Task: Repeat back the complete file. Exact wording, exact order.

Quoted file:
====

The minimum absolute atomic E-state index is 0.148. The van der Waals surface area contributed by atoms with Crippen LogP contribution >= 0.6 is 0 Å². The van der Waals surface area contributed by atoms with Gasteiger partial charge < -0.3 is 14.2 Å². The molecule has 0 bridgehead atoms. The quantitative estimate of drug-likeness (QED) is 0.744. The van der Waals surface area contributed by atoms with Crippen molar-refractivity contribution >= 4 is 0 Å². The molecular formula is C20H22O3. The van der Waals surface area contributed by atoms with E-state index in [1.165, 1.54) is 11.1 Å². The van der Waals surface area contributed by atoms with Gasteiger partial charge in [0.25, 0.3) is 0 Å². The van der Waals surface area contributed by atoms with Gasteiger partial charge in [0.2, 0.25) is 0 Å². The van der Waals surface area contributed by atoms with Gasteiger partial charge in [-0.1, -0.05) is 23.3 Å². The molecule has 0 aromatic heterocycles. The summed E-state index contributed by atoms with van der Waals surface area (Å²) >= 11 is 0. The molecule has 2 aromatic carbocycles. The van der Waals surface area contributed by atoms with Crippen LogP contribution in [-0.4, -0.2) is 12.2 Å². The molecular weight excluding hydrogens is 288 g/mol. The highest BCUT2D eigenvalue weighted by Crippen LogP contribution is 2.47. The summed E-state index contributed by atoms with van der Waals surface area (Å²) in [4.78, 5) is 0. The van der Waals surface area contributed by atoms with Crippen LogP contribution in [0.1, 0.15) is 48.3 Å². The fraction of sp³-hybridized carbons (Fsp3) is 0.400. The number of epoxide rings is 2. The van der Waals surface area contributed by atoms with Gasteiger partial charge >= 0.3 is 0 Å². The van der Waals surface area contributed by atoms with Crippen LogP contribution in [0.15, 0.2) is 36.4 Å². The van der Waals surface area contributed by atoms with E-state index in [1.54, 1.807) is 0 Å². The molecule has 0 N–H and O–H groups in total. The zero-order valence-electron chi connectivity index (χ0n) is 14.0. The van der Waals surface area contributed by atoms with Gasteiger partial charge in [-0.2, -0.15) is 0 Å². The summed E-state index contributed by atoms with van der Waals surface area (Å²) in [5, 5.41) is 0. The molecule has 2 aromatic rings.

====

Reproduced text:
The minimum absolute atomic E-state index is 0.148. The van der Waals surface area contributed by atoms with Crippen LogP contribution >= 0.6 is 0 Å². The van der Waals surface area contributed by atoms with Gasteiger partial charge < -0.3 is 14.2 Å². The molecule has 0 bridgehead atoms. The quantitative estimate of drug-likeness (QED) is 0.744. The van der Waals surface area contributed by atoms with Crippen molar-refractivity contribution >= 4 is 0 Å². The molecular formula is C20H22O3. The van der Waals surface area contributed by atoms with E-state index in [1.165, 1.54) is 11.1 Å². The van der Waals surface area contributed by atoms with Gasteiger partial charge in [0.25, 0.3) is 0 Å². The van der Waals surface area contributed by atoms with Gasteiger partial charge in [0.2, 0.25) is 0 Å². The van der Waals surface area contributed by atoms with Gasteiger partial charge in [-0.1, -0.05) is 23.3 Å². The molecule has 0 aromatic heterocycles. The summed E-state index contributed by atoms with van der Waals surface area (Å²) >= 11 is 0. The molecule has 2 aromatic carbocycles. The van der Waals surface area contributed by atoms with Crippen LogP contribution in [-0.4, -0.2) is 12.2 Å². The molecular weight excluding hydrogens is 288 g/mol. The highest BCUT2D eigenvalue weighted by Crippen LogP contribution is 2.47. The summed E-state index contributed by atoms with van der Waals surface area (Å²) in [4.78, 5) is 0. The van der Waals surface area contributed by atoms with Crippen LogP contribution in [0.1, 0.15) is 48.3 Å². The fraction of sp³-hybridized carbons (Fsp3) is 0.400. The number of epoxide rings is 2. The van der Waals surface area contributed by atoms with Gasteiger partial charge >= 0.3 is 0 Å². The van der Waals surface area contributed by atoms with Crippen LogP contribution in [0.15, 0.2) is 36.4 Å². The van der Waals surface area contributed by atoms with E-state index in [1.54, 1.807) is 0 Å². The molecule has 0 N–H and O–H groups in total. The zero-order valence-electron chi connectivity index (χ0n) is 14.0. The van der Waals surface area contributed by atoms with Gasteiger partial charge in [-0.2, -0.15) is 0 Å². The summed E-state index contributed by atoms with van der Waals surface area (Å²) in [5, 5.41) is 0. The molecule has 2 aromatic rings.